e price ceiling was established. Demand estimation Demand for cement is forecasted and tabulated in the Table --------. IBS Hyderabad Cement Industry in India Page | 32 2. i. This led to a severe shortage (shown by the portion AB) in the period prior to the early 1980’s. hence this affected their profit margins of the companies to a large extent. inspite of the sustained demand.6. the suppliers were only (producing/supplying) Q quantities of cement. Assumptions made : . The effect of price rationing on the industry Till the year 1982 the cement industry was subjected to unlimited regulations by the government. In view of this limitation that was imposed on the industry the cement prices remained at artificially low levels.extra money that buyers had to pay. the price was kept very low. The manufacturers had to stick to the predetermined price set by the government. The market dynamics had no influence on the pricing. the government used to set a fixed price at which the sellers had to sell their produce. Thus although there was sustained demand in the market. IBS Hyderabad Cement Industry in India Page | 31 Lets try to understand this through a graph: In this graph the demand (DD) supply(SS) dynamics determined the equilibrium price of the cement. Now due to governmental intervention on the price. At this price the cement manufacturers did not have the incentive to produce more and more cement because their profit margins were considerably decreased.

80876XPdn – 0. Regression Analysis was carried out using Microsoft Excel and the result is shown in ………. Variables are also forecasted. From the regression analysis we obtain the following equation: Y = 0. 6. the local players charge lesser price than players having national presence. GDP .3568 Where Y = Demand in million tons per annum . The variables for demand estimation are Price.Their expansion plans to meet the rising demand . Demand for cement is inelastic . 2. But. IBS Hyderabad Cement Industry in India Page | 33 The residual plots (figure no. 4. Production increased by 14mtpa (million tons per annum) within a short span of one year . Population .The growth rate will be sustainable.. GDP will not change drastically and will continue to show the rising trend . Annual Production .1. we have assumed for the purpose of forecasting that production will not rise drastically . from 2005 – 2006due to entry of foreign players like Holcim and Lafarge who are leaders in the cement globally.appendix no……for a confidence level of 95 %. Cement has a fragmented market and the price per bag differs from one state to other state depending upon the duties.0138Xp – 56. green field projects as well as brown field projects . 7. 5.5484Xg + 0. 3. Linear model is used to estimate demand. Also. These are directly related to the drivers of demand. Price per bag used in calculation is the average price of cement per bag (50 Kg bag). is not taken into account because investment depend upon the prevailing market situation which is highly uncertain._____ show that the assumption of a linear model is appropriate as the points are scattered evenly above and below the reference line.775Xpo + 0.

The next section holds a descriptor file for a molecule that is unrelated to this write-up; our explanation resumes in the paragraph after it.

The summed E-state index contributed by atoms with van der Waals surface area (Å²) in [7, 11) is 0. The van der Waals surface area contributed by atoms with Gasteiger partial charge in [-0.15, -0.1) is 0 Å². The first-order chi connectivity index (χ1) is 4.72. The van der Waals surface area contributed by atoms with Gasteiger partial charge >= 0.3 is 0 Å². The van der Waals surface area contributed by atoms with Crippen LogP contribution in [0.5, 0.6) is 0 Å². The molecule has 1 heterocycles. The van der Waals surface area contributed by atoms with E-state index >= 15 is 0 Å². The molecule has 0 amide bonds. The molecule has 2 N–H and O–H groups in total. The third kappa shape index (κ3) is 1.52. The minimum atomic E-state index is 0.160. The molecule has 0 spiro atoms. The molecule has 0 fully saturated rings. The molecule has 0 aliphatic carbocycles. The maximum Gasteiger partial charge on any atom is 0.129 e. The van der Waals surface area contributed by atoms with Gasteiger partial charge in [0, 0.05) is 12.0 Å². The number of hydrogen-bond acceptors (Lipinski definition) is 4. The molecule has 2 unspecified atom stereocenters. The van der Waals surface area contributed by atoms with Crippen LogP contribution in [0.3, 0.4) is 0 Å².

For an elastic good.3 104.6596 .97 166.5 108.4127 204.9729 231.407 140. Thus .2 87. YEAR GDP IN PER POP IN crs PRICE PDN CON Xg Xpo Xp Xpd Y 2000 5 100.5 106.174 165.4 116. Xp = Average price of a 50 Kg bag Xpd = Annual Production in million tons per annum.3563 2010 9.6 102.41 152.9 111.59 150 102.6 2004 7.54 165 111.0378 2009 9.1043 195 146.6 90.5 113.954 151.6 2007 9 113.5255 2015 10.3 2002 6.2 114.86 140 93. with the increase in price the quantity demanded will decrease but for cement we have observed that the increase in price has not affected the demand and hence we can conclude that it is price inelastic.4 109.77 2008 9.71 185 127.1 2006 8.9 2005 8.4 99 2003 8.42 195 141.6 2001 5.5 118.Xg = GDP in percentage Xpo = Population in crores.4 107. If the present growth rate of economy is sustained then the government will increase the infrastructure spending which will further increase the demand of the cement.5 125.996 149. we can not directly correlate the variables average price ( Xp ) and Demand (Y) of cement.1 120 94.7677 200 149.12 170 117.6 123.0409 207. We have already analyzed that demand for the cement is inelastic and discussed the drivers of demand.0426 144.8 135.6782 147.

Demand estimation..5345 IBS Hyderabad Cement Industry in India Page | 34 A number of green field projects are coming up especially in limestone rich states like Andhra Pradesh and Himachal Pradesh which will increase the production capabilities of companies.2020 11 135.The impact of indirect tax is very much pronounced in case of the cement industry. IBS Hyderabad Cement Industry in India Page | 35 . Using regression analysis it was found that the demand for cement will be in tandem with the corresponding growth in GDP. 2. Indirect taxes. 4.As the country marches ahead in its bid to become a superpower.Construction chemicals like admixtures waterproofing compounds etc. Pricing strategy. 3.25 172. Complimentary goods.324 244.763 177. The recent growth trend of these products supports the above mentioned view. cement manufacturers invariably pass on the tax burden to the end consumers. can be considered as complimentary goods to cement .Cement price is determined by the oligopolistic market behavior and theory of collusion (Game theory) plays an important part in deciding the price. Owing to its inelastic demand. the increased spending on infrastructural development will be the be the primary driver for the growth of the industry. Findings 1. 3.